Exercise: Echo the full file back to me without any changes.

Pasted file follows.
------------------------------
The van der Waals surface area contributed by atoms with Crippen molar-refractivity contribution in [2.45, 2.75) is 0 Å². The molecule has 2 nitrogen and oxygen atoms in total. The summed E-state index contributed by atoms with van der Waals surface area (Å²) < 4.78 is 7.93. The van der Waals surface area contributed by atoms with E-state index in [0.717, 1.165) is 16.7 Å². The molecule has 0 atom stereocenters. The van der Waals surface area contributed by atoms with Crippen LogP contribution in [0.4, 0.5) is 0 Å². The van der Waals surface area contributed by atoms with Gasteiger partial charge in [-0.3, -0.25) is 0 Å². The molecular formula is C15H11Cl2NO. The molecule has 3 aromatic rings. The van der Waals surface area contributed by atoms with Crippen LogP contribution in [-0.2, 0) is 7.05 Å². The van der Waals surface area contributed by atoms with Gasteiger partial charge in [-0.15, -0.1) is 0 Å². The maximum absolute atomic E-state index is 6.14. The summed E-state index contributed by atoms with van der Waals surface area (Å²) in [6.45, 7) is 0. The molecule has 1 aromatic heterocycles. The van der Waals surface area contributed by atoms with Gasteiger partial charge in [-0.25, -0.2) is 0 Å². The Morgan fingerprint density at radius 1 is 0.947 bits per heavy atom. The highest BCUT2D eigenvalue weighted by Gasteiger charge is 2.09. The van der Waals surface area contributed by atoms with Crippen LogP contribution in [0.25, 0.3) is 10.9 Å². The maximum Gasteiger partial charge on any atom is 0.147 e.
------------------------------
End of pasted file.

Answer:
The van der Waals surface area contributed by atoms with Crippen molar-refractivity contribution in [2.45, 2.75) is 0 Å². The molecule has 2 nitrogen and oxygen atoms in total. The summed E-state index contributed by atoms with van der Waals surface area (Å²) < 4.78 is 7.93. The van der Waals surface area contributed by atoms with E-state index in [0.717, 1.165) is 16.7 Å². The molecule has 0 atom stereocenters. The van der Waals surface area contributed by atoms with Crippen LogP contribution in [0.4, 0.5) is 0 Å². The van der Waals surface area contributed by atoms with Gasteiger partial charge in [-0.3, -0.25) is 0 Å². The molecular formula is C15H11Cl2NO. The molecule has 3 aromatic rings. The van der Waals surface area contributed by atoms with Crippen LogP contribution in [-0.2, 0) is 7.05 Å². The van der Waals surface area contributed by atoms with Gasteiger partial charge in [-0.15, -0.1) is 0 Å². The maximum absolute atomic E-state index is 6.14. The summed E-state index contributed by atoms with van der Waals surface area (Å²) in [6.45, 7) is 0. The molecule has 1 aromatic heterocycles. The van der Waals surface area contributed by atoms with Gasteiger partial charge in [-0.25, -0.2) is 0 Å². The Morgan fingerprint density at radius 1 is 0.947 bits per heavy atom. The highest BCUT2D eigenvalue weighted by Gasteiger charge is 2.09. The van der Waals surface area contributed by atoms with Crippen LogP contribution in [0.25, 0.3) is 10.9 Å². The maximum Gasteiger partial charge on any atom is 0.147 e.